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Be Active, Not Passive: Study Strategies That Promote Real Learning

Updated: Feb 24, 2023

Have you ever listened to a presentation, read through a textbook, or feverishly crammed information to pass a quiz or test? If so, chances are you have plenty of experience with passive learning and utilizing passive study strategies. When students employ passive study strategies, their brain is not deeply engaged with the material, so, unfortunately, even though they’re spending time studying, only a fraction of that material, if any, sticks. However, when students apply active study strategies, they place information piece by piece into their brains, grapple with new learning, and form new neural pathways, maximizing the chances of retaining new information.

Identifying the differences between active and passive study strategies can help improve learning in all areas for students–and help them learn to study smarter!

Passive study strategies are the most popular because they tend to feel like the “easiest” methods to learn information but often leave the learner disengaged in the process. It may seem more straightforward because the study strategies require less effort, but this also means that the understanding is at surface level, never diving into the content in a meaningful way.

Because our brain likes to take the path of least resistance, passive study strategies can be enticing, but they don’t lead to active recall or long-term memory storage.

Examples of PASSIVE study strategies:

  • Highlighting text

  • Listening to lectures

  • Reading through textbooks without engagement

  • Watching information through PowerPoint, video, etc.

  • Using formulas and examples to solve problems without understanding the how and why of it all

  • Taking notes verbatim

  • Reciting definitions with no real understanding

  • Studying for the sake of studying

Active study strategies build connections in the brain.

In the brain, there are neural connections, pathways that are built and changed through learning. These pathways are formed and organized when information is learned, and experiences received. The more students actively study new information or skills, the stronger the pathways become, and the faster information gets from point A to point B. In other words, the more students practice something, the more they understand it and get comfortable with the new skill.

Learning is similar to walking on a pathway. When we walk across a pathway several times, the pathway is paved, formed, and walked across easier; however, when we stop walking the path, plants and grass begin to take over and it gets harder to walk across- tantamount to how neural connections are strengthened when used and weakened when unused— practice paves the path to new learning! For new learning to stick, you need to use it, or you’ll lose it!

Active study strategies include:

  • Retrieval–persuading your brain to remember information

  • Interleave–mixing up new, old information, or different subjects

  • Spacing–shorter and frequent study blocks

  • Focus and growth mindset–limiting internal and external distractions, building confidence in self and in the process of learning.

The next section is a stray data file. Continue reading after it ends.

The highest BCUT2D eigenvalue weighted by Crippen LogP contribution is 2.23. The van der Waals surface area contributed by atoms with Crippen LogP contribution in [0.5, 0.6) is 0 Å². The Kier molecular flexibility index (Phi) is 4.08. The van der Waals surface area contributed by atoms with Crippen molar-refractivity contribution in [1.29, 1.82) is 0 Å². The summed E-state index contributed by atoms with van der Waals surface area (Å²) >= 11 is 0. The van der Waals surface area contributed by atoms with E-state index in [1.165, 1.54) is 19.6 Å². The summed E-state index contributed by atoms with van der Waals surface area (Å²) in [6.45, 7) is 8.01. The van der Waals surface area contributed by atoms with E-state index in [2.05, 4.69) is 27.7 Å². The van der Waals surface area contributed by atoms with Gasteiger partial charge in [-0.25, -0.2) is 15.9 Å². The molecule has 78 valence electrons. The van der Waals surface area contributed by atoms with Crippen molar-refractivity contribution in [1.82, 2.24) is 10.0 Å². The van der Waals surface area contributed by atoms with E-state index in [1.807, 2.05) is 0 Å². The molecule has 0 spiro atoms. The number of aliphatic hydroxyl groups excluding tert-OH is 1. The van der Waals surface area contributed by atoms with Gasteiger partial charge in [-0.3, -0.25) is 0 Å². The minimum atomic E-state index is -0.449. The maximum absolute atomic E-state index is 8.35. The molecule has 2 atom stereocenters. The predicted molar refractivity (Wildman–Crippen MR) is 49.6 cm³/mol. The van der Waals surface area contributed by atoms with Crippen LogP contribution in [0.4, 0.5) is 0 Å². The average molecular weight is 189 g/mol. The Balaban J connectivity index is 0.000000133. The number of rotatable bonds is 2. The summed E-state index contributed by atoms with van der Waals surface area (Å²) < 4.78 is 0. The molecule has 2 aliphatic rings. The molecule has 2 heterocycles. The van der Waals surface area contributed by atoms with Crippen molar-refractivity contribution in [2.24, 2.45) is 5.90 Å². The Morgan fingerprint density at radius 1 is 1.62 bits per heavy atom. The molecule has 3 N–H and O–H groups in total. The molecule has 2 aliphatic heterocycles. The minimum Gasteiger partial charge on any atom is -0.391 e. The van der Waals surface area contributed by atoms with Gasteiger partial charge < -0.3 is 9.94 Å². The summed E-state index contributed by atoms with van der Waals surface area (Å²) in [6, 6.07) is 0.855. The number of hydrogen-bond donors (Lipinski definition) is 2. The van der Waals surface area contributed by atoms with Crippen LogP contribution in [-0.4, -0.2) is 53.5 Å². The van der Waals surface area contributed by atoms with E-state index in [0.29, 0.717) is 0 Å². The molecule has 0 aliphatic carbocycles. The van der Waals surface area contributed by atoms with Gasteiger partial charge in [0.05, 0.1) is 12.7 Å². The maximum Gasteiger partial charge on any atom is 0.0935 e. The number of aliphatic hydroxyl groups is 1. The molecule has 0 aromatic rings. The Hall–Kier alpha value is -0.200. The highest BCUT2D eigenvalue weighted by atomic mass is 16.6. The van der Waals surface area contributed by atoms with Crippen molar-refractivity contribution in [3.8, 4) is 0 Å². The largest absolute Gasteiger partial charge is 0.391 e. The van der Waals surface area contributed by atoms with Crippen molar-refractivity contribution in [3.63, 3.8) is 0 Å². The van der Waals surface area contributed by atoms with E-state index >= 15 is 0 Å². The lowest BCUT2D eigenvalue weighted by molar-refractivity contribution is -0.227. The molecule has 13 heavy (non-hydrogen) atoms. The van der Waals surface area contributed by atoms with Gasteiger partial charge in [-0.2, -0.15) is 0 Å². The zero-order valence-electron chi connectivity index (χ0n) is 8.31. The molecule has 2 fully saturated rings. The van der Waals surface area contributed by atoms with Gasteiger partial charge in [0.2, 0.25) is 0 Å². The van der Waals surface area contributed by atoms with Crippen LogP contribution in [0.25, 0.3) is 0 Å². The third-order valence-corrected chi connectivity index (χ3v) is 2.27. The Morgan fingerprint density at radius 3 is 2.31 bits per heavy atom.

• SLEEP and reflection– new information is consolidated when we sleep, reflecting on learning (what went well, what needs improvement)

Active study strategies can feel counterproductive when learning new material because they're hard and uncomfortable! Students are left to wrestle with the new learning, but it is during these times that neural pathways are forming. Because of this, active learning strategies require more from the learner. Being engaged, making connections, seeing relationships, translating the learning, and asking questions to gain a deeper understanding takes time, effort, commitment, and enduring some discomfort.

Examples of ACTIVE study strategies:

  • Comparing and contrasting

  • Summarizing and organizing

  • Posing self-created questions

  • Self-testing

  • Paraphrasing information

  • Creating charts or visuals

  • Making sense of materials through drawing

  • Teaching information to others

  • Practice extra problems and understand the purpose behind steps

  • Studying to learn and understand

  • Getting a solid amount of quality sleep

  • Reflecting on learning through journaling or discussion

We often think of sports, activities, and hobbies as areas students quickly improve in over time. Yet, they engage in active study strategies in these areas without even realizing it! To alleviate some of the notions and icky feelings that come with “study,” replace the word study with “practice.” Students are much more familiar with the term practice and will find their preferred methods to practice actively. As with any sport, activity, or hobby students want to improve in, they’ll need to put the time into practicing. And like no one learns a sport by passively sitting on the sidelines, new skills in school and life also require practice!

Check out this podcast episode from Jenny Aguilar, Founder at WeThrive Learning to learn about some practical ways to encourage and support active study strategies to promote learning!

Written by Jenny Aguilar (ET/P) and Geneva Walsh (M. Ed.)



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